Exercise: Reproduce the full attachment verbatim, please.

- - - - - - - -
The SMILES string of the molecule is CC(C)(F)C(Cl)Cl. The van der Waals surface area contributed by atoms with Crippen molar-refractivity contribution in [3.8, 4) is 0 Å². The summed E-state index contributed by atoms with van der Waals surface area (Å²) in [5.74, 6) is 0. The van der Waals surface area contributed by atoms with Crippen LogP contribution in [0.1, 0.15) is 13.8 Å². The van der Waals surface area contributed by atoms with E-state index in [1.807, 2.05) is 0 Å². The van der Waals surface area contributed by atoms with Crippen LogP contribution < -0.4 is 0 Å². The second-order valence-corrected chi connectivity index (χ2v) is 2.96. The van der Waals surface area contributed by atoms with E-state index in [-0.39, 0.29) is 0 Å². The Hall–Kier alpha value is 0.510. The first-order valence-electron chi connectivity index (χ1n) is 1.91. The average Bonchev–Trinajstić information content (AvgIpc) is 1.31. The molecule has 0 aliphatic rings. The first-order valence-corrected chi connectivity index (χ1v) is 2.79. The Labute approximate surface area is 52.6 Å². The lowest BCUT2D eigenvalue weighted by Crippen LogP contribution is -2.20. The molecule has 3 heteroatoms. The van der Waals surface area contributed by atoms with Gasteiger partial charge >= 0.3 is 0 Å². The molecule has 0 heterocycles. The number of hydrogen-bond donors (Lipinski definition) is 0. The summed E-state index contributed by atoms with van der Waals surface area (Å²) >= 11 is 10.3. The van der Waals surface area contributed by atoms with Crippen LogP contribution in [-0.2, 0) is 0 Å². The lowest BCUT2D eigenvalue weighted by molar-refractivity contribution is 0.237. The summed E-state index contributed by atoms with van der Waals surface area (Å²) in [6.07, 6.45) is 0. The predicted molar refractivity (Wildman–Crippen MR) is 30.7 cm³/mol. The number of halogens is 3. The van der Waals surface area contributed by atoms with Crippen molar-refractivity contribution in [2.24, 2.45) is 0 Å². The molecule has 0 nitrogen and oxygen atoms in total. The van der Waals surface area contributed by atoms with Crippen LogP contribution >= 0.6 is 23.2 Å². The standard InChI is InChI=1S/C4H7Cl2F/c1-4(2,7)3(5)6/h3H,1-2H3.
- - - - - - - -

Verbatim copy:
The SMILES string of the molecule is CC(C)(F)C(Cl)Cl. The van der Waals surface area contributed by atoms with Crippen molar-refractivity contribution in [3.8, 4) is 0 Å². The summed E-state index contributed by atoms with van der Waals surface area (Å²) in [5.74, 6) is 0. The van der Waals surface area contributed by atoms with Crippen LogP contribution in [0.1, 0.15) is 13.8 Å². The van der Waals surface area contributed by atoms with E-state index in [1.807, 2.05) is 0 Å². The van der Waals surface area contributed by atoms with Crippen LogP contribution < -0.4 is 0 Å². The second-order valence-corrected chi connectivity index (χ2v) is 2.96. The van der Waals surface area contributed by atoms with E-state index in [-0.39, 0.29) is 0 Å². The Hall–Kier alpha value is 0.510. The first-order valence-electron chi connectivity index (χ1n) is 1.91. The average Bonchev–Trinajstić information content (AvgIpc) is 1.31. The molecule has 0 aliphatic rings. The first-order valence-corrected chi connectivity index (χ1v) is 2.79. The Labute approximate surface area is 52.6 Å². The lowest BCUT2D eigenvalue weighted by Crippen LogP contribution is -2.20. The molecule has 3 heteroatoms. The van der Waals surface area contributed by atoms with Gasteiger partial charge >= 0.3 is 0 Å². The molecule has 0 heterocycles. The number of hydrogen-bond donors (Lipinski definition) is 0. The summed E-state index contributed by atoms with van der Waals surface area (Å²) >= 11 is 10.3. The van der Waals surface area contributed by atoms with Crippen LogP contribution in [-0.2, 0) is 0 Å². The lowest BCUT2D eigenvalue weighted by molar-refractivity contribution is 0.237. The summed E-state index contributed by atoms with van der Waals surface area (Å²) in [6.07, 6.45) is 0. The predicted molar refractivity (Wildman–Crippen MR) is 30.7 cm³/mol. The number of halogens is 3. The van der Waals surface area contributed by atoms with Crippen molar-refractivity contribution in [2.24, 2.45) is 0 Å². The molecule has 0 nitrogen and oxygen atoms in total. The van der Waals surface area contributed by atoms with Crippen LogP contribution >= 0.6 is 23.2 Å². The standard InChI is InChI=1S/C4H7Cl2F/c1-4(2,7)3(5)6/h3H,1-2H3.